This series on The Human Experience is guest edited by Dr. Paul Rousseau.
Paul Rousseau, MD
Palliative Care, Charleston, SC, USA
Dr. Paul Rousseau has practiced hospice and palliative medicine for 35 years. He is board-certified in internal medicine and hospice and palliative medicine, and is a fellow of the American College of Physicians and the American Academy of Hospice and Palliative Medicine. Dr. Rousseau also received the Distinguished Service Award from the American Academy of Hospice and Palliative Medicine. Dr. Rousseau has lectured and published extensively on end of life care, served on the Board of Directors of the American Academy of Hospice and Palliative Medicine, and was Associate Professor of General Internal Medicine and Geriatrics, Medical Director, Palliative and Supportive Care Program, Medical University of South Carolina, Charleston, South Carolina. He can be reached via email at email@example.com.
Introduction of the special series:
I am pleased to introduce the newest feature in Annals of Palliative Medicine (APM), The Human Experience. This new endeavor will offer a platform for sharing the personal stories (specifically stories about patient-clinician interactions) and clinical experiences of physicians, nurses, and other healthcare providers, as well as those of patients and their families. As Rita Charon noted (1), the effective practice of medicine requires narrative competence—the ability to acknowledge, absorb, interpret, and act on the stories and plights of others. One of the methods utilized to foster narrative competence is reflective writing, a practice that not only promotes a more humane approach to medical practice, but also bolsters resilience, empathy, self-awareness, and an increased sense of well-being.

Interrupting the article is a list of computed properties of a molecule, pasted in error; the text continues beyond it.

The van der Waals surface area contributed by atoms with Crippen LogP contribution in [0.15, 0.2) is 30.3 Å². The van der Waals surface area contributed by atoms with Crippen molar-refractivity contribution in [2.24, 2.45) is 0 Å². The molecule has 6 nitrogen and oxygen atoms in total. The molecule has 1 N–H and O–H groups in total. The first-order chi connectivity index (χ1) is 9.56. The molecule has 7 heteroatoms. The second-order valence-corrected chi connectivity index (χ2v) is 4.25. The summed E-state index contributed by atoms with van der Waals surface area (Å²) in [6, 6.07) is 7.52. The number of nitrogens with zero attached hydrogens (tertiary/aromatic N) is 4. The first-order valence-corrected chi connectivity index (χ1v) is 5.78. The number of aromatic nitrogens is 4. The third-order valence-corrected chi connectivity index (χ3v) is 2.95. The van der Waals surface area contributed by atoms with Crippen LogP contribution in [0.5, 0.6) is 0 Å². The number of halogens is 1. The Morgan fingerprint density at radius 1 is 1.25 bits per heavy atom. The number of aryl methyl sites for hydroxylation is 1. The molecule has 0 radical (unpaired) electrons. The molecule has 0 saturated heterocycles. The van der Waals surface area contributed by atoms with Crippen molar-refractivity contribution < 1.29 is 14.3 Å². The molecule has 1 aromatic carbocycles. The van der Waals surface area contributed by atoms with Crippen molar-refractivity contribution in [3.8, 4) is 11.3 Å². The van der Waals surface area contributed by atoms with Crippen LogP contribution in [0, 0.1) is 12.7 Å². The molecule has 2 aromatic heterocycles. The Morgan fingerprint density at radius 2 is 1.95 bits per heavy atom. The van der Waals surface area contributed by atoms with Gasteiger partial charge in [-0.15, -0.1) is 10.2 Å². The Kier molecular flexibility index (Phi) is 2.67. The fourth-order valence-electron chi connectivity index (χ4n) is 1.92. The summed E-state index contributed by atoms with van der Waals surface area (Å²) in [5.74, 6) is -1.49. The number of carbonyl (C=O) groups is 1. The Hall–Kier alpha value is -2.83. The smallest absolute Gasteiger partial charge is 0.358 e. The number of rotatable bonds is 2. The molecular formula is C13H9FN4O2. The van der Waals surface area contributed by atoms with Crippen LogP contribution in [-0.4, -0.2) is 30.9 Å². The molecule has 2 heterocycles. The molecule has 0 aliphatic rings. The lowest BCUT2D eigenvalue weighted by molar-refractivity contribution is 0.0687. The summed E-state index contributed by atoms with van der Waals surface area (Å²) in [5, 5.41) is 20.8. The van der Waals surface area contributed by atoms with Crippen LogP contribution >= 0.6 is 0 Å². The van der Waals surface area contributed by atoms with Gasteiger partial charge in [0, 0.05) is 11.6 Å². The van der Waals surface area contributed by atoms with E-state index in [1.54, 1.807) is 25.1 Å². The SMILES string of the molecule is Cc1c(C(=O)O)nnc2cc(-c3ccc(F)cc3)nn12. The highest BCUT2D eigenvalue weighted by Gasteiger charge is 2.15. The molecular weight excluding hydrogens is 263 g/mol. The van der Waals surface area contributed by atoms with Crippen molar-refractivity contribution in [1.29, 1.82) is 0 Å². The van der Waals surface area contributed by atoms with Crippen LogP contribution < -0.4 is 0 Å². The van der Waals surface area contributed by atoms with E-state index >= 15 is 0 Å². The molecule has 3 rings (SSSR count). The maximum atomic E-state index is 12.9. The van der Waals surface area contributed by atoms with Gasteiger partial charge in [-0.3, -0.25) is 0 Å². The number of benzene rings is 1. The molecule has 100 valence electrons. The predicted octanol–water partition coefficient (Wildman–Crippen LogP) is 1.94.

For this new feature, APM welcomes previously unpublished personal essays, 1500 words or less, with up to three references and maximally two authors (both should have been actively involved in the experience that shared in the story). The essays must disguise or protect patient and family identities, or permission to publish must be obtained from them prior to publication. No abstract is required, and at this time, poetry is not accepted. So put pen to paper or fingers to keyboard and share your stories.
- Charon R. JAMA. Narrative medicine. A model for empathy, reflection, profession, and trust. 2001; 286 (15): 1897-1902.
"When life and death arise, simultaneously, during a pandemic...", “Half nurse, half family member in palliative care”
The series “The Human Experience” was commissioned by the editorial office, Annals of Palliative Medicine without any funding or sponsorship. Paul Rousseau is serving as the unpaid Guest Editor for the series.